Telling Chinese History: A Selection of Essays, by Frederic E. Wakeman, Jr., selected and edited by Lea H. Wakeman. Berkeley: University of California Press, 2009. xx + 453 pp. US$60.00/£35.00 (hardcover), US$24.95/£14.95 (paperback).
This book is a collection of articles by the distinguished historian Frederic E. Wakeman (1937-2006) on various aspects of Chinese history. As the articles selected here show, his work is characterized by its attention to theory, its deep interpretations of certain periods of Chinese history, and its emphasis on human details. Wakeman was widely learned in the history not only of China but of other countries as well, and his comparative observations added to and deepened his interpretations.
This book was compiled after Wakeman' s death by his wife Lea. It consists of five parts, representing emphases in Wakeman's work. These are 1) China in the context of world history; 2) the Ming-Qing period; 3) Shanghai in the Republic period; 4) the historiography of Chinese history; and 5) modernity and the state. The themes of the earlier parts tend to relate to earlier periods.
The chapters are from various sources, ranging from scholarly journals like Journal of Asian Studies to chapters in well-known books and to book reviews. In addition, there is an interpretative introduction to Wakeman's work in general, and to this book in particular, by S. N. Eisenstadt, himself a distinguished historian of China. Major themes taken up in the book include early relations between the West and China, ideology, bureaucracy and change. The arguments presented are not all consistent throughout the book, but that is defensible, as this is a republication of particular major articles.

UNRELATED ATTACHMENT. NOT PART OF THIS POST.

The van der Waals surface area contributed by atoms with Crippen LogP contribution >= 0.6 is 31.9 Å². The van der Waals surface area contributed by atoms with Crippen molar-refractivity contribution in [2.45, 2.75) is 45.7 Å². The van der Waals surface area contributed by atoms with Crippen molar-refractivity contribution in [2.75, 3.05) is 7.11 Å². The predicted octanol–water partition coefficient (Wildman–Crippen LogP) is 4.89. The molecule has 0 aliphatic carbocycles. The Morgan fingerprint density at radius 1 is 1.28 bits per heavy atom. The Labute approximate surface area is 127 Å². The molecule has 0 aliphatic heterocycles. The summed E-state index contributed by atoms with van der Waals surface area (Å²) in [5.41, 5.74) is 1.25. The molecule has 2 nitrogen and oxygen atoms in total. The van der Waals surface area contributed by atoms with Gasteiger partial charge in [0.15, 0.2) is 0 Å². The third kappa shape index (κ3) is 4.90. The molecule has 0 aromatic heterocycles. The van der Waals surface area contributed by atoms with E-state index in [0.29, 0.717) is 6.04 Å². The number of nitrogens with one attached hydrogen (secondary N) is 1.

Wakeman's writing style is always interesting, and I found this book at times quite difficult to put down. For example, the chapter entitled "Romantics, Stoics and Martyrs in Seventeenth-Century China" includes many personal, even intimate, details about historical figures and links their experiences to the broad sweep of the history that saw the fall of the Ming Dynasty and the rise of the Qing.
Although Wakeman certainly had interests in the big picture of Chinese history, the common themes that recur throughout this book are comparatively few. One is the power of the state linked with the issue of essential change. One chapter is entitled "Models of Historical Change: The Chinese State and Society 1839-1989" and was originally published in 1991. Wakeman discusses four models of the state, beginning with Karl Wittfogel's "oriental despotism", and analyzes the development of police power in China. His conclusion is that the state has increased its power over society, with the People's Republic having the largest extent of power, and takes this as indicative of a gathering momentum of change in China. …